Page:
Monday, October 7, 2013

31 Days of Books: Northanger Abbey

In light of today's Emma Approved premiere, I decided to hilight one of her lesser known works in today's 31 post.  Enjoy!

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Title:  Northanger Abbey

Author:  Jane Austen

Published: 1817 (posthumously)

Year I read it:  2009

One sentence summary:  Told in the form of a gothic parody, Northanger Abbey tells the story of the young, imaginative, and naive Catherine Moreland, expecting to find some dark secret around every corner, instead has to learn to navigate the every-day worldliness of the people around her.

Fun fact:
  • There are hints that Austen intended this to be published under the title "Catherine," in the style of the heroine-eponymous Emma.  Instead, the publishers decided on an estate name, similar to the title of Mansfield Park.
Three reasons to read it:
  •  It is lighthearted in a way that none of the other 5 novels can compare.  There are delightful moments where I found myself laughing not at Catherine, but with her.  I could identify with her dark-and-stormy-night assumptions.
  • Austen excels at The Awkward, especially here.  Never has a carriage ride been more high-stakes or a side comment been more mus-construed.
  • Henry [flipping] Tilney!  I know, I know.  Darcy is perfect.  He really is.  But Henry I'd take Henry.  He's funny with a sarcastic edge, ever so gentle when he needs to be, is not proud or entitled, and is, overall, really adorably endearing.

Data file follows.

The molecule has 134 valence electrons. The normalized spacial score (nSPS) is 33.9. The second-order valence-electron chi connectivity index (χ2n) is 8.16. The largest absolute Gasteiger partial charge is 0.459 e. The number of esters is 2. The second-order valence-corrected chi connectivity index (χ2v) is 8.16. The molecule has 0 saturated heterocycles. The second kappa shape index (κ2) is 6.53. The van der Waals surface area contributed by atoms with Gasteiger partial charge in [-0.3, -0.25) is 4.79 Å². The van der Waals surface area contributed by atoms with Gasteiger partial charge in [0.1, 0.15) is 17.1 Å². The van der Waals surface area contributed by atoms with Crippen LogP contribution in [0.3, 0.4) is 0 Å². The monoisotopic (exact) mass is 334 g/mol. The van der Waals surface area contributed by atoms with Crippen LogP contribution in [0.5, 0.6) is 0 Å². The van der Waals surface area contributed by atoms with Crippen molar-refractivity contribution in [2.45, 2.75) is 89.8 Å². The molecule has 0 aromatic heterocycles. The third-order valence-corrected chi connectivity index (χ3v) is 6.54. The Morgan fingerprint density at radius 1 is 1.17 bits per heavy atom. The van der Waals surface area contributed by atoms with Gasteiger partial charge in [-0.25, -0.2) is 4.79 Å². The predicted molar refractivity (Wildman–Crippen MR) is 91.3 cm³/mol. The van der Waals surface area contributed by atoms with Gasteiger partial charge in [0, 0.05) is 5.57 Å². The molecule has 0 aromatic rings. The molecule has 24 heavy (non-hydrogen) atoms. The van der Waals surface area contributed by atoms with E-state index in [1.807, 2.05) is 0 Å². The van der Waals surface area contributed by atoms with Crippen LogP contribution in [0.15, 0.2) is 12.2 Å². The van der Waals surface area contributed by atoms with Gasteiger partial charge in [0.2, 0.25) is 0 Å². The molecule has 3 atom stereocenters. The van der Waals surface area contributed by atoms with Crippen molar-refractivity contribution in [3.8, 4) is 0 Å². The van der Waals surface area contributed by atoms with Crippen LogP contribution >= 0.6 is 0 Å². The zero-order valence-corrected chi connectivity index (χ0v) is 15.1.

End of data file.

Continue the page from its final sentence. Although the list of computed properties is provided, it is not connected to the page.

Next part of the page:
One reason you maybe shouldn't:
  • Austen didn't get a chance to finish editing this before she passed away, so there are few things that might be outside of or not quite up to people's expectations of Austen.
 Great quote:
“It would be mortifying to the feelings of many ladies, could they be made to understand how little the heart of a man is affected by what is costly or new in their attire... Woman is fine for her own satisfaction alone. No man will admire her the more, no woman will like her the better for it. Neatness and fashion are enough for the former, and a something of shabbiness or impropriety will be most endearing to the latter.”  

"I shall make but a poor figure in your journal tomorrow... Yes, I know exactly what you will say: Friday, went to the Lower Rooms; wore my sprigged muslin robe with blue trimmings -- plain black shoes -- appeared to much advantage; but was strangely harassed by a queer, half-witted man, who would make me dance with him, and distressed me by his nonsense." [Henry Tilney, ladies and gentleman]

“The person, be it gentlemen or lady, who has not pleasure in a good novel, must be intolerably stupid.”

“It is only a novel... or, in short, only some work in which the greatest powers of the mind are displayed, in which the most thorough knowledge of human nature, the happiest delineation of its varieties, the liveliest effusions of wit and humour, are conveyed to the world in the best-chosen language”

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